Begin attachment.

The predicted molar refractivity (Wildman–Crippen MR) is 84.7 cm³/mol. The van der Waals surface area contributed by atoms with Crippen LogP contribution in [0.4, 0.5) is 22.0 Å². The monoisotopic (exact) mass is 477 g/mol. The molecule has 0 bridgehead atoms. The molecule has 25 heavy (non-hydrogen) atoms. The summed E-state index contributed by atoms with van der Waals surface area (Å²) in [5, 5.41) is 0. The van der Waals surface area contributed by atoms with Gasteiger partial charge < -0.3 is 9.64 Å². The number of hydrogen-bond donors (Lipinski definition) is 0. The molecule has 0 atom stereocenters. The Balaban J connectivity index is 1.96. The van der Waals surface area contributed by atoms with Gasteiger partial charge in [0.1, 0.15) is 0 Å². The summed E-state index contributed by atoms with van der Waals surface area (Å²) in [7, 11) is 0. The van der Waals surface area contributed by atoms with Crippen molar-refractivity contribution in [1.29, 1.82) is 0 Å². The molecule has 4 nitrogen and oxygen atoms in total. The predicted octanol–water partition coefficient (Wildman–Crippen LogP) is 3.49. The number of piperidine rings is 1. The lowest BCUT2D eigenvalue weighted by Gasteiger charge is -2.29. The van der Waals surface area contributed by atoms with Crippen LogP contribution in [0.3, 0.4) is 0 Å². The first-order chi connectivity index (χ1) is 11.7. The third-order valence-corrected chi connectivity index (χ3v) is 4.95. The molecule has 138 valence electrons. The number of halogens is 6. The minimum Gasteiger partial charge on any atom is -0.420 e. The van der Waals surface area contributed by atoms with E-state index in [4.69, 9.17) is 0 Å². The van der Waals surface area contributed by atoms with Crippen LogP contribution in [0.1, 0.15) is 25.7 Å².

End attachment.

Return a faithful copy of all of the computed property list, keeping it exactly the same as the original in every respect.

The predicted molar refractivity (Wildman–Crippen MR) is 84.7 cm³/mol. The van der Waals surface area contributed by atoms with Crippen LogP contribution in [0.4, 0.5) is 22.0 Å². The monoisotopic (exact) mass is 477 g/mol. The molecule has 0 bridgehead atoms. The molecule has 25 heavy (non-hydrogen) atoms. The summed E-state index contributed by atoms with van der Waals surface area (Å²) in [5, 5.41) is 0. The van der Waals surface area contributed by atoms with Gasteiger partial charge < -0.3 is 9.64 Å². The number of hydrogen-bond donors (Lipinski definition) is 0. The molecule has 0 atom stereocenters. The Balaban J connectivity index is 1.96. The van der Waals surface area contributed by atoms with Gasteiger partial charge in [0.1, 0.15) is 0 Å². The summed E-state index contributed by atoms with van der Waals surface area (Å²) in [7, 11) is 0. The van der Waals surface area contributed by atoms with Crippen molar-refractivity contribution in [1.29, 1.82) is 0 Å². The molecule has 4 nitrogen and oxygen atoms in total. The predicted octanol–water partition coefficient (Wildman–Crippen LogP) is 3.49. The number of piperidine rings is 1. The lowest BCUT2D eigenvalue weighted by Gasteiger charge is -2.29. The van der Waals surface area contributed by atoms with Crippen LogP contribution in [0.3, 0.4) is 0 Å². The first-order chi connectivity index (χ1) is 11.7. The third-order valence-corrected chi connectivity index (χ3v) is 4.95. The molecule has 138 valence electrons. The number of halogens is 6. The minimum Gasteiger partial charge on any atom is -0.420 e. The van der Waals surface area contributed by atoms with E-state index in [4.69, 9.17) is 0 Å². The van der Waals surface area contributed by atoms with Crippen LogP contribution in [0.1, 0.15) is 25.7 Å².